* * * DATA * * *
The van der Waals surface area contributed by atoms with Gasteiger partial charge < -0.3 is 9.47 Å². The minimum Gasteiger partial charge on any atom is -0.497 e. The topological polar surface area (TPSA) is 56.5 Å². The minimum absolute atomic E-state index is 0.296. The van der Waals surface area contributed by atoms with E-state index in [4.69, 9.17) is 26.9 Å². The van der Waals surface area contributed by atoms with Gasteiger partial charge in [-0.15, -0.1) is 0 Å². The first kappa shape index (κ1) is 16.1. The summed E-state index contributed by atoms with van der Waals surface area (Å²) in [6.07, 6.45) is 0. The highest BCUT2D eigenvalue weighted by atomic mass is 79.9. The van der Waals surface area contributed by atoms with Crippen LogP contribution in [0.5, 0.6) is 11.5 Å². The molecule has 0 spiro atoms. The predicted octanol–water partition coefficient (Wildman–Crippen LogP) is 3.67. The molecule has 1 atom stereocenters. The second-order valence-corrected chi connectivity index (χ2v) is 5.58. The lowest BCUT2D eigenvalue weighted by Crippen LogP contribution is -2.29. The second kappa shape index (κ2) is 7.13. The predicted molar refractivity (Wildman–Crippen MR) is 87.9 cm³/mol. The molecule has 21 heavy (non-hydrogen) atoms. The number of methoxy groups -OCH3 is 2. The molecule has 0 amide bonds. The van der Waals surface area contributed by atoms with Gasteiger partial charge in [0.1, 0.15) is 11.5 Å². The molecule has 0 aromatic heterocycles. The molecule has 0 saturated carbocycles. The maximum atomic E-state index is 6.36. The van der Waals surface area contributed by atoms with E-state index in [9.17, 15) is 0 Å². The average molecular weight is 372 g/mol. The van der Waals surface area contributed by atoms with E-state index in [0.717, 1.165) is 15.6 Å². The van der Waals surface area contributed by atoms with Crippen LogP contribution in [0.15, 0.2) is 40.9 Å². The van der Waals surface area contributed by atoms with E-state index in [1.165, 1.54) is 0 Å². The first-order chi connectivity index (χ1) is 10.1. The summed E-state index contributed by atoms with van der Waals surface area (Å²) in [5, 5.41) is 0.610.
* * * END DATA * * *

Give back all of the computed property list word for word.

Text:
The van der Waals surface area contributed by atoms with Gasteiger partial charge < -0.3 is 9.47 Å². The minimum Gasteiger partial charge on any atom is -0.497 e. The topological polar surface area (TPSA) is 56.5 Å². The minimum absolute atomic E-state index is 0.296. The van der Waals surface area contributed by atoms with E-state index in [4.69, 9.17) is 26.9 Å². The van der Waals surface area contributed by atoms with Gasteiger partial charge in [-0.15, -0.1) is 0 Å². The first kappa shape index (κ1) is 16.1. The summed E-state index contributed by atoms with van der Waals surface area (Å²) in [6.07, 6.45) is 0. The highest BCUT2D eigenvalue weighted by atomic mass is 79.9. The van der Waals surface area contributed by atoms with Crippen LogP contribution in [0.5, 0.6) is 11.5 Å². The molecule has 0 spiro atoms. The predicted octanol–water partition coefficient (Wildman–Crippen LogP) is 3.67. The molecule has 1 atom stereocenters. The second-order valence-corrected chi connectivity index (χ2v) is 5.58. The lowest BCUT2D eigenvalue weighted by Crippen LogP contribution is -2.29. The second kappa shape index (κ2) is 7.13. The predicted molar refractivity (Wildman–Crippen MR) is 87.9 cm³/mol. The molecule has 21 heavy (non-hydrogen) atoms. The number of methoxy groups -OCH3 is 2. The molecule has 0 amide bonds. The van der Waals surface area contributed by atoms with Gasteiger partial charge in [0.1, 0.15) is 11.5 Å². The molecule has 0 aromatic heterocycles. The molecule has 0 saturated carbocycles. The maximum atomic E-state index is 6.36. The van der Waals surface area contributed by atoms with E-state index in [9.17, 15) is 0 Å². The average molecular weight is 372 g/mol. The van der Waals surface area contributed by atoms with E-state index in [0.717, 1.165) is 15.6 Å². The van der Waals surface area contributed by atoms with Crippen LogP contribution in [0.15, 0.2) is 40.9 Å². The van der Waals surface area contributed by atoms with E-state index in [1.165, 1.54) is 0 Å². The first-order chi connectivity index (χ1) is 10.1. The summed E-state index contributed by atoms with van der Waals surface area (Å²) in [5, 5.41) is 0.610.